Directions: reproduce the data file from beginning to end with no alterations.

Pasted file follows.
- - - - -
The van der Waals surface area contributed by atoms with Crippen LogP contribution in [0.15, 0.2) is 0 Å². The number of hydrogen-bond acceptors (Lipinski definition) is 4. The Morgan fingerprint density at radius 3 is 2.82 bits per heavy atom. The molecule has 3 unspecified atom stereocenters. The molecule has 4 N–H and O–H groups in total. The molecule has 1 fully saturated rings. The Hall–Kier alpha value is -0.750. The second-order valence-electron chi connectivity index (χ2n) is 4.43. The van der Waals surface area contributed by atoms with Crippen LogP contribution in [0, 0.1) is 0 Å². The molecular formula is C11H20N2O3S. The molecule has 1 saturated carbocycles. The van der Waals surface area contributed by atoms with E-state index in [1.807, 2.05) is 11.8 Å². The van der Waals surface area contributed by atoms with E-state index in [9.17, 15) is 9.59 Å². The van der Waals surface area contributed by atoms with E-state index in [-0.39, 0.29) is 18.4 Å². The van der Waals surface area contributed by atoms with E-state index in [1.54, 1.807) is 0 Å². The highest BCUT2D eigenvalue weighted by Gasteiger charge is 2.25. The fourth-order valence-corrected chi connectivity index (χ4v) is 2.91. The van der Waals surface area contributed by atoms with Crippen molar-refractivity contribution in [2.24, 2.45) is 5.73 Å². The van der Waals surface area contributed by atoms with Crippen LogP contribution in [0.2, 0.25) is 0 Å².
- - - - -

The van der Waals surface area contributed by atoms with Crippen LogP contribution in [0.15, 0.2) is 0 Å². The number of hydrogen-bond acceptors (Lipinski definition) is 4. The Morgan fingerprint density at radius 3 is 2.82 bits per heavy atom. The molecule has 3 unspecified atom stereocenters. The molecule has 4 N–H and O–H groups in total. The molecule has 1 fully saturated rings. The Hall–Kier alpha value is -0.750. The second-order valence-electron chi connectivity index (χ2n) is 4.43. The van der Waals surface area contributed by atoms with Crippen LogP contribution in [0, 0.1) is 0 Å². The molecular formula is C11H20N2O3S. The molecule has 1 saturated carbocycles. The van der Waals surface area contributed by atoms with E-state index in [1.807, 2.05) is 11.8 Å². The van der Waals surface area contributed by atoms with E-state index in [9.17, 15) is 9.59 Å². The van der Waals surface area contributed by atoms with E-state index in [-0.39, 0.29) is 18.4 Å². The van der Waals surface area contributed by atoms with E-state index in [1.54, 1.807) is 0 Å². The highest BCUT2D eigenvalue weighted by Gasteiger charge is 2.25. The fourth-order valence-corrected chi connectivity index (χ4v) is 2.91. The van der Waals surface area contributed by atoms with Crippen molar-refractivity contribution in [2.24, 2.45) is 5.73 Å². The van der Waals surface area contributed by atoms with Crippen LogP contribution in [0.2, 0.25) is 0 Å².